Particle and Fibre Toxicology vol:10 issue:22 pages:1-11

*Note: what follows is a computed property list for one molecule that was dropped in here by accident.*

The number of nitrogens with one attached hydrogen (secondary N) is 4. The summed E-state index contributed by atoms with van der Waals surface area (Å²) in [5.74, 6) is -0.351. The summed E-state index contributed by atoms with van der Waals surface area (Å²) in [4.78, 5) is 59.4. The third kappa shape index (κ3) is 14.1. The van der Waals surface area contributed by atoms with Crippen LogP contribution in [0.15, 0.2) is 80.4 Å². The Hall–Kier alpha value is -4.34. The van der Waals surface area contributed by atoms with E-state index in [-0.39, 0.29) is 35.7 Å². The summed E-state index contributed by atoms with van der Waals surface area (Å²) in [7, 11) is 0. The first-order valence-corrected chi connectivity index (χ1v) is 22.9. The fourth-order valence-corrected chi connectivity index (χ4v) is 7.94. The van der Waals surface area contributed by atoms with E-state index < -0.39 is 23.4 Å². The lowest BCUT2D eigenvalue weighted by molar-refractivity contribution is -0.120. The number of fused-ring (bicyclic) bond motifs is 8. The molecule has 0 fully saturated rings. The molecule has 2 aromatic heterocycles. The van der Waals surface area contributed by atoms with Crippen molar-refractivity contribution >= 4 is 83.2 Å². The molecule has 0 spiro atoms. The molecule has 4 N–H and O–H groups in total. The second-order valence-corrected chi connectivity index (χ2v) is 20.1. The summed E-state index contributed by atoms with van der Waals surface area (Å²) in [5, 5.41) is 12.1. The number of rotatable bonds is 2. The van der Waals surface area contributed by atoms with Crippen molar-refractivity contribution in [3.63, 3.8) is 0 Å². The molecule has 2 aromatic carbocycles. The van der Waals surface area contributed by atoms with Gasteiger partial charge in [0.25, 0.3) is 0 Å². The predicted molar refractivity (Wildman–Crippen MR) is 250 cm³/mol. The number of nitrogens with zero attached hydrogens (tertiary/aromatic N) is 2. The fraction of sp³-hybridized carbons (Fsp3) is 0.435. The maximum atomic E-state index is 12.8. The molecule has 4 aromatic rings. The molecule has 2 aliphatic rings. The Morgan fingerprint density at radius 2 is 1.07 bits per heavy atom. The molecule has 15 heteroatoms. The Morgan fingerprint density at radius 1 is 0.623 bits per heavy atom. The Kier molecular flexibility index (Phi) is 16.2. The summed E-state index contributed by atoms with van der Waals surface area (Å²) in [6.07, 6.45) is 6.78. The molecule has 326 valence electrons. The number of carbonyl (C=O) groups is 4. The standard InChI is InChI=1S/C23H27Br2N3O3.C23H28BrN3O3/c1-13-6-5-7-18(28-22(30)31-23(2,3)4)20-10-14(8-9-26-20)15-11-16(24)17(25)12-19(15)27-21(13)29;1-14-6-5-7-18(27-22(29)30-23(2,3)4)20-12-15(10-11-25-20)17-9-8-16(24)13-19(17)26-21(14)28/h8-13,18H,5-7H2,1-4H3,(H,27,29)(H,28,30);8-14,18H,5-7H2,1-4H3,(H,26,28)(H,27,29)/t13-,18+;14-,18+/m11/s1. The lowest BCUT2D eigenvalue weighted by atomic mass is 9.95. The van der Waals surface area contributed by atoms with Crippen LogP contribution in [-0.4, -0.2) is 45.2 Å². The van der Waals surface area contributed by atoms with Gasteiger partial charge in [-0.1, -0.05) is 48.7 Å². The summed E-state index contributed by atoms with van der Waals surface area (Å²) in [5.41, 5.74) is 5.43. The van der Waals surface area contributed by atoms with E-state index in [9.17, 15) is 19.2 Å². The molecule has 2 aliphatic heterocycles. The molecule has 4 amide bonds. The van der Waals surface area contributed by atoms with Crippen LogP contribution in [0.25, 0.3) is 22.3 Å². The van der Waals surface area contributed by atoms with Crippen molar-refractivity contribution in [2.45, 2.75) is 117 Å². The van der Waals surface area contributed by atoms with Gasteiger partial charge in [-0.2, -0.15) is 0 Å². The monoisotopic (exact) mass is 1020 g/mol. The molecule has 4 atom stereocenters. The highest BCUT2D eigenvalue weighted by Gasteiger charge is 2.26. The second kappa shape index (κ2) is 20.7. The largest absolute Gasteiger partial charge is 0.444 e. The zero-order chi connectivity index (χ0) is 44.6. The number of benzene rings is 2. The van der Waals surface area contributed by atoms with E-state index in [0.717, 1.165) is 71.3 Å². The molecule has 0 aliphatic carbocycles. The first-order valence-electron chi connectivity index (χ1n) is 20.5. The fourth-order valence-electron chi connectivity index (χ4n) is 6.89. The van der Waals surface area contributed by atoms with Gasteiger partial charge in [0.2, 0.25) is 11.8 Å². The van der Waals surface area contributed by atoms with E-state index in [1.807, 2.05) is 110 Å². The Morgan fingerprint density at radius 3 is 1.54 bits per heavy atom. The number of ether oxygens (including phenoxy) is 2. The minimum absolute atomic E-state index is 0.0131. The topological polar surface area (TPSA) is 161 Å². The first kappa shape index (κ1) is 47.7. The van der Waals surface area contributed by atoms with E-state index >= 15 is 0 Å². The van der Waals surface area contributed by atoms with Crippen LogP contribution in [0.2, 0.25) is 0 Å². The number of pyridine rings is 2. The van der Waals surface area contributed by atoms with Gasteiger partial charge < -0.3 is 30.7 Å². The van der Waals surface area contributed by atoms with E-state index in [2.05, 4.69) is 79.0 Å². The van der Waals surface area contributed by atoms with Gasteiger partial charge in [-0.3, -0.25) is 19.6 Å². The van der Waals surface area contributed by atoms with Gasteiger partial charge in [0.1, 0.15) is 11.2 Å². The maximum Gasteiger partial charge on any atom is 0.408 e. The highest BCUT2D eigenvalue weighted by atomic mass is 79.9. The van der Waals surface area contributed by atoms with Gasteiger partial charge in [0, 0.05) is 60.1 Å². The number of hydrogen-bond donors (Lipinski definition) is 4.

BACKGROUND: There is evidence that altered DNA methylation is an important epigenetic mechanism in prenatal programming and that developmental periods are sensitive to environmental stressors. We hypothesized that exposure to fine particles (PM2.5) during pregnancy could influence DNA methylation patterns of the placenta. METHODS: In the ENVIRONAGE birth cohort, levels of 5'-methyl-deoxycytidine (5-mdC) and deoxycytidine (dC) were quantified in placental DNA from 240 newborns. Multiple regression models were used to study placental global DNA methylation and in utero exposure to PM2.5 over various time windows during pregnancy. RESULTS: PM2.5 exposure during pregnancy averaged (25th-75th percentile) 17.4 (15.4-19.3) mug/m3. Placental global DNA methylation was inversely associated with PM2.5 exposures during whole pregnancy and relatively decreased by 2.19% (95% confidence interval (CI): -3.65, -0.73%, p = 0.004) for each 5 mug/m3 increase in exposure to PM2.5. In a multi-lag model in which all three trimester exposures were fitted as independent variables in the same regression model, only exposure to PM2.5 during trimester 1 was significantly associated with lower global DNA methylation (-2.13% per 5 mug/m3 increase, 95% CI: -3.71, -0.54%, p = 0.009). When we analyzed shorter time windows of exposure within trimester 1, we observed a lower placental DNA methylation at birth during all implantation stages but exposure during the implantation range (6-21d) was strongest associated (-1.08% per 5 mug/m3 increase, 95% CI: -1.80, -0.36%, p = 0.004). CONCLUSIONS: We observed a lower degree of placental global DNA methylation in association with exposure to particulate air pollution in early pregnancy, including the critical stages of implantation. Future studies should elucidate genome-wide and gene-specific methylation patterns in placental tissue that could link particulate exposure during in utero life and early epigenetic modulations.